Homeowners Insurance in Missouri
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UPDATED: Aug 5, 2020
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Are you familiar with the homeowner's insurance buying process? We're guessing that if you're here reading this, then you'd like to learn more about it. And we're happy to help! We understand that it can seem like an overwhelming task. But with a few helpful pointers, you'll be able to navigate the market and find the most affordable premium for your home insurance policy.
Across the homeowner's insurance industry, and in several states (Missouri included), the most popular type of policy is classified as HO-3. It provides very comprehensive open peril coverage for your external structure. There is also a fairly long list of named perils which cover any damage to the personal property within your home. Lastly, you won't have to worry about accidents on your property - even if they result in injury - because these policies provide coverage for those events as well.
|Types of Coverage||Coverage Amount|
|Replacement Cost (Dwelling)||$250,000|
|Replacement Cost (Contents)||$150,000|
One difference you'll find in Missouri that you won't find in most other states are the coverage limits on liability and medical expense payments. For medical payments, Missouri insurance companies allow nearly double the coverage of most other states. And they also seem to include an extra $50,000 in coverage for liability payouts, too.
Aside from Springfield, and cities like it, average homeowners insurance premiums in Missouri are pretty uniform. But that doesn't mean they aren't expensive. While Missouri is only about $50 higher than the national average, it pays to shop around for the best deal. It could make a difference of almost $2,000 per year on your premiums!
Laws and Requirements
Guess what? There's no state law that says Missouri homeowners have to purchase home insurance. And there's no federal law, either! But before you get too excited, let us explain a few things. Anyone who is paying a mortgage will likely sign some paperwork from their bank promising to purchase homeowners coverage. And if you don't follow through with that promise, there's a good chance you will lose your house. If you own your house outright, though, the decision to purchase coverage is up to you. But if you don't, and you get hit by one of many of Missouri's natural disasters, you're on your own as far as repair costs are concerned.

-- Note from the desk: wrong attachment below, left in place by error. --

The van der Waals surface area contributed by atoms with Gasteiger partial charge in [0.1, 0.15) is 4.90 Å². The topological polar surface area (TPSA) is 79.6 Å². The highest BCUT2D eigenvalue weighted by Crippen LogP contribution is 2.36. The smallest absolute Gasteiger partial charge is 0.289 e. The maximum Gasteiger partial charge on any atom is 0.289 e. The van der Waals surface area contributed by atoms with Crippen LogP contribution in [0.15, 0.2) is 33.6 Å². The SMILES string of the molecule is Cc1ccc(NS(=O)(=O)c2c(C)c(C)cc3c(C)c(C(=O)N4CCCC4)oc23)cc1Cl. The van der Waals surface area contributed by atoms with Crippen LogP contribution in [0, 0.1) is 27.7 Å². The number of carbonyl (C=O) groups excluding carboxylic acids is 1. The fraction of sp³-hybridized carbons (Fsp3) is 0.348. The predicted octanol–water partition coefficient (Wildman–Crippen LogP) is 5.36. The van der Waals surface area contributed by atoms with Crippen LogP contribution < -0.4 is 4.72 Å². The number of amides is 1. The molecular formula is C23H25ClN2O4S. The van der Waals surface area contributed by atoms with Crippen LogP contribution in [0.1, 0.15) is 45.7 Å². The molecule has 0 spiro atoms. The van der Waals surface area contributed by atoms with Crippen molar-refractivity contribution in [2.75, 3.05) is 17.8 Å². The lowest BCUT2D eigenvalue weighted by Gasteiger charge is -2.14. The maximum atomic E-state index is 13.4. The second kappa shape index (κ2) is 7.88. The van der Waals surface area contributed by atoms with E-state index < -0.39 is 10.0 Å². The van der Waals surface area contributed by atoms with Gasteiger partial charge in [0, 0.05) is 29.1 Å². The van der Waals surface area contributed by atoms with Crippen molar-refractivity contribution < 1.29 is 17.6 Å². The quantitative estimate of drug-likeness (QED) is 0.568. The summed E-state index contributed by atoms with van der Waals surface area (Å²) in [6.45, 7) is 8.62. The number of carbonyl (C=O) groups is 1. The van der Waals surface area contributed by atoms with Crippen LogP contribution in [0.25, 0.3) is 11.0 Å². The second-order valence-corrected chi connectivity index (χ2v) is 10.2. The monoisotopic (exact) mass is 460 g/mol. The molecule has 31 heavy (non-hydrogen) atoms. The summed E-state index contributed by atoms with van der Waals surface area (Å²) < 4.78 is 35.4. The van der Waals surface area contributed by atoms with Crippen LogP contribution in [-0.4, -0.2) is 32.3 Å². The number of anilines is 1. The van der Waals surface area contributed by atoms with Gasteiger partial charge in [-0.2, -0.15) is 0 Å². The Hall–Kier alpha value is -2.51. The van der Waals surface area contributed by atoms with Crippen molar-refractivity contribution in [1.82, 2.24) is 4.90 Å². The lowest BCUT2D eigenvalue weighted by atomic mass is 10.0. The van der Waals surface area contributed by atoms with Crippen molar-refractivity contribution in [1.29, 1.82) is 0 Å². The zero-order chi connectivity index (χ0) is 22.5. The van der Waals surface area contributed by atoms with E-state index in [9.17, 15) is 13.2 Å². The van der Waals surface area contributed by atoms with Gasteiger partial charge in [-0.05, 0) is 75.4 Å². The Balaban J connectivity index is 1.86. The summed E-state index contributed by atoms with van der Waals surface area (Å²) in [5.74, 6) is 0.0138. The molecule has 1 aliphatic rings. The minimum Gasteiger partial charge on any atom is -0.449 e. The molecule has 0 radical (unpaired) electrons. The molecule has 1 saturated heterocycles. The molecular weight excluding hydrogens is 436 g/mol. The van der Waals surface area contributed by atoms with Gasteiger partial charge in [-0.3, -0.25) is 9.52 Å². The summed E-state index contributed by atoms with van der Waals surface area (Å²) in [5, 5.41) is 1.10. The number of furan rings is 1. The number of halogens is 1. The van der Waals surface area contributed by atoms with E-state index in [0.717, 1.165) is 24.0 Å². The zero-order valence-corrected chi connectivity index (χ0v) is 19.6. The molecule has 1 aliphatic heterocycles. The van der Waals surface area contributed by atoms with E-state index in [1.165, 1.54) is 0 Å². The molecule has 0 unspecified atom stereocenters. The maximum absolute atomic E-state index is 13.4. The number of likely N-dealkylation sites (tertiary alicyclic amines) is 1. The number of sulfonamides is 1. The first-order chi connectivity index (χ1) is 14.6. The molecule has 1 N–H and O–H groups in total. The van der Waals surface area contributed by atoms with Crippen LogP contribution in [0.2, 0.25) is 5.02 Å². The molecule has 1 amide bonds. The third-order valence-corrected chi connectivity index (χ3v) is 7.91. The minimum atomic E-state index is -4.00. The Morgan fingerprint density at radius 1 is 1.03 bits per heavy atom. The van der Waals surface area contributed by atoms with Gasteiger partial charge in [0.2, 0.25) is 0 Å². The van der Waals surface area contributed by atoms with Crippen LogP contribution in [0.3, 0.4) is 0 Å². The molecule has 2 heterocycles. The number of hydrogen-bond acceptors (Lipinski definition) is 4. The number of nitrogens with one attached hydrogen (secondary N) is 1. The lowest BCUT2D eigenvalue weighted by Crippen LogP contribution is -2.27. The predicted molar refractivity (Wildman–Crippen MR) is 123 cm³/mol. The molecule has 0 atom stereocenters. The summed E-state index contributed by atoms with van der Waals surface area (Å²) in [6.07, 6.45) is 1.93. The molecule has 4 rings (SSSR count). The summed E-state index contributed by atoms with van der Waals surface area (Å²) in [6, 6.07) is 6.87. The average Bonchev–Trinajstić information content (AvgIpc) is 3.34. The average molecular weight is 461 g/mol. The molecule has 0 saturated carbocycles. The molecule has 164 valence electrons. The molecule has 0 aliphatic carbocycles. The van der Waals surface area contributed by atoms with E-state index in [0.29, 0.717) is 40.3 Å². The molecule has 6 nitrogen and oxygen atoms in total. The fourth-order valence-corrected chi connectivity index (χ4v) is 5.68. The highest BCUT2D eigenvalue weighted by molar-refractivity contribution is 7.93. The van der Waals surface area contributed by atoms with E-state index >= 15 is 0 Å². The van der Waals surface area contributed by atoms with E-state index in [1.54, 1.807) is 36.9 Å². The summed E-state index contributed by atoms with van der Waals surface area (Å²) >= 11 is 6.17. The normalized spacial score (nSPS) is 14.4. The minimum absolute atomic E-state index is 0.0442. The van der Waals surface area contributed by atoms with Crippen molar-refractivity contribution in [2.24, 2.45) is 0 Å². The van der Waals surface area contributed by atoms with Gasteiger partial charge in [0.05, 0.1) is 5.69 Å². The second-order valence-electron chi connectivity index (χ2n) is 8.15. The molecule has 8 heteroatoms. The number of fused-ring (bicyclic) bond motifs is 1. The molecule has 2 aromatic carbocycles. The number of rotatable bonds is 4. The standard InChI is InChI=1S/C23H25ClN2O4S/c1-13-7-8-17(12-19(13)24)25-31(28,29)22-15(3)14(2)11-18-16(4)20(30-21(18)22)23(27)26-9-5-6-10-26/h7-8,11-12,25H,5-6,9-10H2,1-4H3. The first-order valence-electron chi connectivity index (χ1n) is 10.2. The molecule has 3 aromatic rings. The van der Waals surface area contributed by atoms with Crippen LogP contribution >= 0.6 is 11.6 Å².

Taking a Home Inventory
Lots of homeowners get into trouble where home inventories are concerned. You should start by taking one before you start shopping for coverage, and update it yearly to make sure your coverage is adequate. But let's be honest: a home inventory, especially the very first one, is a tedious burden. But underestimating or overestimating the value of your property could result in either insufficient coverage or excessively high premiums, respectively.
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Choosing What (and How Much) Coverage
In Missouri, there are dozens of perils that could strike your home at any time. We've decided to cover the most important ones in this list. If you are worried about available coverage for one of these situations, or if you are concerned with a coverage not listed here, be sure to let your insurance agent know:
- Fires - HO-3 policies don't just cover fire and damage from fire, but they also cover smoke damage, too. Lastly, if the fire damage to your home was started by a lightning strike, your insurance will also have you covered in that situation.
- Earthquakes - Unfortunately, you must purchase earthquake insurance separately. Most of Missouri doesn't really have to worry about this peril; however, the southeastern corner of the state has been hit by several earthquakes in the recent past. In the previous year alone, 207 quakes have rocked the Show Me state. While many of them are small and harmless, you can never be too careful.